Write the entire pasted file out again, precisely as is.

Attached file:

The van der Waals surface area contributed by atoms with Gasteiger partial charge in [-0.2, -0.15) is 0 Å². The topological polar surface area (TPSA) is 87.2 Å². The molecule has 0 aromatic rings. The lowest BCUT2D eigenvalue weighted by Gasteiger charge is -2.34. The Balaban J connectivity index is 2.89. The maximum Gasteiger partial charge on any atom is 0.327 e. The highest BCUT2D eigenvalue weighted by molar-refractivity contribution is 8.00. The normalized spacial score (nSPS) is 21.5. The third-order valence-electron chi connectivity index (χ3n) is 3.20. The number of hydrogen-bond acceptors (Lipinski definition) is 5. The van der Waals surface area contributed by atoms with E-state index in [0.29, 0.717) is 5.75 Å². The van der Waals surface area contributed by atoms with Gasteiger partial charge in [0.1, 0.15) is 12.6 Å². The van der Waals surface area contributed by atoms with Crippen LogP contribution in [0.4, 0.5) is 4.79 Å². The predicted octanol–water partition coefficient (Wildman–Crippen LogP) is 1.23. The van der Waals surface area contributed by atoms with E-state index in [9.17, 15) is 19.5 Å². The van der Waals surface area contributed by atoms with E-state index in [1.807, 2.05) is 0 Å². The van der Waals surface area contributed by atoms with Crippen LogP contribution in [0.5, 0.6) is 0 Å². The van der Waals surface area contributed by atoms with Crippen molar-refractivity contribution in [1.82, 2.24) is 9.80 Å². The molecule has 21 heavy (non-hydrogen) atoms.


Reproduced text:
The van der Waals surface area contributed by atoms with Gasteiger partial charge in [-0.2, -0.15) is 0 Å². The topological polar surface area (TPSA) is 87.2 Å². The molecule has 0 aromatic rings. The lowest BCUT2D eigenvalue weighted by Gasteiger charge is -2.34. The Balaban J connectivity index is 2.89. The maximum Gasteiger partial charge on any atom is 0.327 e. The highest BCUT2D eigenvalue weighted by molar-refractivity contribution is 8.00. The normalized spacial score (nSPS) is 21.5. The third-order valence-electron chi connectivity index (χ3n) is 3.20. The number of hydrogen-bond acceptors (Lipinski definition) is 5. The van der Waals surface area contributed by atoms with E-state index in [0.29, 0.717) is 5.75 Å². The van der Waals surface area contributed by atoms with Gasteiger partial charge in [0.1, 0.15) is 12.6 Å². The van der Waals surface area contributed by atoms with Crippen LogP contribution in [0.4, 0.5) is 4.79 Å². The predicted octanol–water partition coefficient (Wildman–Crippen LogP) is 1.23. The van der Waals surface area contributed by atoms with E-state index in [9.17, 15) is 19.5 Å². The van der Waals surface area contributed by atoms with E-state index in [1.807, 2.05) is 0 Å². The van der Waals surface area contributed by atoms with Crippen LogP contribution in [0.5, 0.6) is 0 Å². The van der Waals surface area contributed by atoms with Crippen molar-refractivity contribution in [1.82, 2.24) is 9.80 Å². The molecule has 21 heavy (non-hydrogen) atoms.